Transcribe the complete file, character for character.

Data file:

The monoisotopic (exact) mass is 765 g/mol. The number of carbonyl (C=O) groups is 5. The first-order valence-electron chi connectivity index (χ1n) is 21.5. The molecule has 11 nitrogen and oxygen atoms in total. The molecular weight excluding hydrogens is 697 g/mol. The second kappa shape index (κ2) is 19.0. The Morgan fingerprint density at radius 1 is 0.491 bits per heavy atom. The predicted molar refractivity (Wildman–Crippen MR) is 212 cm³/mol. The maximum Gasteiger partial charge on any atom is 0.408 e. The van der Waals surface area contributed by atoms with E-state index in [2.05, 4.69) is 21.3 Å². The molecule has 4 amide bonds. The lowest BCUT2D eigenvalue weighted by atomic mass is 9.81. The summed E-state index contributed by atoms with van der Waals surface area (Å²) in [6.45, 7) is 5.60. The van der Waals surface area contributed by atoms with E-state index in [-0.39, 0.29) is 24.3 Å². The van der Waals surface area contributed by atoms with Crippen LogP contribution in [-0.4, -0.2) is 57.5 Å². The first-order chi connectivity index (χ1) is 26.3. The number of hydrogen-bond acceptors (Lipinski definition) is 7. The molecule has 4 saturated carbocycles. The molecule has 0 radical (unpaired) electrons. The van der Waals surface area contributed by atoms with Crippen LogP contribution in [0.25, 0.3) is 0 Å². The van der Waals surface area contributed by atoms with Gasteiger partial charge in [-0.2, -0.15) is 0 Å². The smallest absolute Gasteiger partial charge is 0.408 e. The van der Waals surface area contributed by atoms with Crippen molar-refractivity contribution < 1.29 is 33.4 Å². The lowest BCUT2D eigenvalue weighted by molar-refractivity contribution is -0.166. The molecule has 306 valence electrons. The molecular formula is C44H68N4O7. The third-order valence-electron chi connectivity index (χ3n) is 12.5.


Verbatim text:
The monoisotopic (exact) mass is 765 g/mol. The number of carbonyl (C=O) groups is 5. The first-order valence-electron chi connectivity index (χ1n) is 21.5. The molecule has 11 nitrogen and oxygen atoms in total. The molecular weight excluding hydrogens is 697 g/mol. The second kappa shape index (κ2) is 19.0. The Morgan fingerprint density at radius 1 is 0.491 bits per heavy atom. The predicted molar refractivity (Wildman–Crippen MR) is 212 cm³/mol. The maximum Gasteiger partial charge on any atom is 0.408 e. The van der Waals surface area contributed by atoms with E-state index in [2.05, 4.69) is 21.3 Å². The molecule has 4 amide bonds. The lowest BCUT2D eigenvalue weighted by atomic mass is 9.81. The summed E-state index contributed by atoms with van der Waals surface area (Å²) in [6.45, 7) is 5.60. The van der Waals surface area contributed by atoms with E-state index in [-0.39, 0.29) is 24.3 Å². The van der Waals surface area contributed by atoms with Crippen LogP contribution in [-0.4, -0.2) is 57.5 Å². The first-order chi connectivity index (χ1) is 26.3. The number of hydrogen-bond acceptors (Lipinski definition) is 7. The molecule has 4 saturated carbocycles. The molecule has 0 radical (unpaired) electrons. The van der Waals surface area contributed by atoms with Crippen LogP contribution in [0.25, 0.3) is 0 Å². The van der Waals surface area contributed by atoms with Gasteiger partial charge in [-0.2, -0.15) is 0 Å². The smallest absolute Gasteiger partial charge is 0.408 e. The van der Waals surface area contributed by atoms with Crippen molar-refractivity contribution < 1.29 is 33.4 Å². The lowest BCUT2D eigenvalue weighted by molar-refractivity contribution is -0.166. The molecule has 306 valence electrons. The molecular formula is C44H68N4O7. The third-order valence-electron chi connectivity index (χ3n) is 12.5.